In September, the Government published a consultation on its proposed reforms to the current law on flexible working. These reforms would effectively extend the right to request flexible working, making it a default right for employees from the first day of their employment. Employees are currently required to have 26 weeks’ continuous service before they are entitled to make a formal request for flexible working. Importantly, the consultation does not propose to give employees the right to work flexibly, but rather to extend the circumstances in which they can request flexible working.
The consultation documentation highlights the potential benefits of flexible working to employers as well as employees. Not only can flexible working help staff to balance their work with personal commitments, such as caring and childcare arrangements, but it can also help to engender a more diverse and motivated workforce, ultimately increasing retention and productivity.
To help you get to grips with flexible working, we’ve highlighted what the current rules are and how the Government’s proposals may change things.
What are the current rules?
The current law on flexible working gives employees or apprentices who have been working for your business for at least 26 continuous weeks, the right to formally request flexible working. Flexible working covers various different working arrangements, including part-time, flexitime, annualised hours, job sharing and working from home.
Eligible staff can only make one formal request every year, regardless of whether you accepted or rejected their previous request, and you are under a legal duty to consider formal requests in a reasonable manner. This doesn’t stop any of your staff from making informal requests for flexible working at any time, but you are under no legal obligations as to how you deal with informal requests. On the other hand, if you don’t handle a formal flexible working request properly, you could face a legal claim from your employee in an Employment Tribunal and be ordered to reconsider their application or to pay compensation. This means it’s important that you know how to recognise a formal request when it’s made.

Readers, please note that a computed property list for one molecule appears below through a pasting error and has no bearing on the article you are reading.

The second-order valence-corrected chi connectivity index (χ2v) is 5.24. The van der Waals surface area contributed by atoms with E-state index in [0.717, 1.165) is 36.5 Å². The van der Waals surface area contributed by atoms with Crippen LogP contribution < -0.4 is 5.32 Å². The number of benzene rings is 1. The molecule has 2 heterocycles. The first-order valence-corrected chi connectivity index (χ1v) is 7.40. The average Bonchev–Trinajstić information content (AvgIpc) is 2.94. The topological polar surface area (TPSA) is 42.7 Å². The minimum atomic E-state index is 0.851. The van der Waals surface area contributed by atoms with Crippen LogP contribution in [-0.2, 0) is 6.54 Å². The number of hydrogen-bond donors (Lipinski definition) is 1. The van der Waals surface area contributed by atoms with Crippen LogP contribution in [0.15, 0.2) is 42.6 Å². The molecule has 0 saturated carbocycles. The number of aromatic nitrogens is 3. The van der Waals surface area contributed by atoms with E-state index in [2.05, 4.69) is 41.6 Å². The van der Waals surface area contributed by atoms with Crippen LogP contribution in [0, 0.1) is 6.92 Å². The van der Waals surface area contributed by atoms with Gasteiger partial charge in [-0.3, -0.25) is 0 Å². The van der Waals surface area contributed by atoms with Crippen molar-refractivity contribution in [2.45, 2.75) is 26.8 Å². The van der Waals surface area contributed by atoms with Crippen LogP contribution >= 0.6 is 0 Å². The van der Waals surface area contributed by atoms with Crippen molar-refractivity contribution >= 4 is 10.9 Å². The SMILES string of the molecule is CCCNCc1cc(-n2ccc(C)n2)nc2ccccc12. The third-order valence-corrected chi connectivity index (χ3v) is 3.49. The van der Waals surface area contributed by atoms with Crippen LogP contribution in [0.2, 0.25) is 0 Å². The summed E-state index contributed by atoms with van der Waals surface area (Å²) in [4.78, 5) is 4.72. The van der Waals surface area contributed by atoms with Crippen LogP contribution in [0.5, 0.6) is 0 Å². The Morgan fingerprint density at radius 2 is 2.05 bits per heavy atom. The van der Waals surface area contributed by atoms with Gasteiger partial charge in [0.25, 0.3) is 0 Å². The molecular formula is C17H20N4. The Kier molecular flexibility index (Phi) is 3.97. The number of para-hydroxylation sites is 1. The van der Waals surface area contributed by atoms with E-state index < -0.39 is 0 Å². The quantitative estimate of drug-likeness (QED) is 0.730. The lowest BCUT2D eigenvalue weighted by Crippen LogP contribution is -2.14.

What is a formal request for flexible working?
A formal request for flexible working is a request made in writing by an eligible employee or apprentice, which states that it is a formal request for flexible working. It must be dated and include the following information:
- Specific information about what change(s) your employee is requesting to their employment terms and conditions;
- When they want the changes to their terms and conditions to be effective from;
- An explanation of what effect (if any) your employee thinks that the change requested would have on your business and how they think that effect could be dealt with; and
- Whether they have made another formal flexible working request before (and if so, the date of that application).
You must make sure that your staff know how they can make a formal flexible working request; it’s a good practice to set this out in your flexible working policy. If you don’t have a policy in place yet, our customisable template can help you get started. It’s also a good idea to provide a template letter for your staff to use to make their requests; you can use this Request for flexible working template letter.
How must I deal with a formal request for flexible working?
If you receive a formal request, you only have three months from the date you received it to inform your employee of your decision (which includes any time spent on an appeals process, if you have one), unless you both agree to an extension.
You aren’t legally obliged to agree to formal requests for flexible working but you must consider them in a reasonable manner, and you can only reject them on one or more of eight specific grounds (see below). This means that it’s really important for you to follow a reasonable process when considering the request.
ACAS advises that the following steps be taken by employers, but you must also ensure that you follow any specific process set out in your Flexible working policy (if you have one):
- Acknowledge receipt of the request in writing, as soon as you receive it;
- Invite your employee to a private meeting to discuss their request;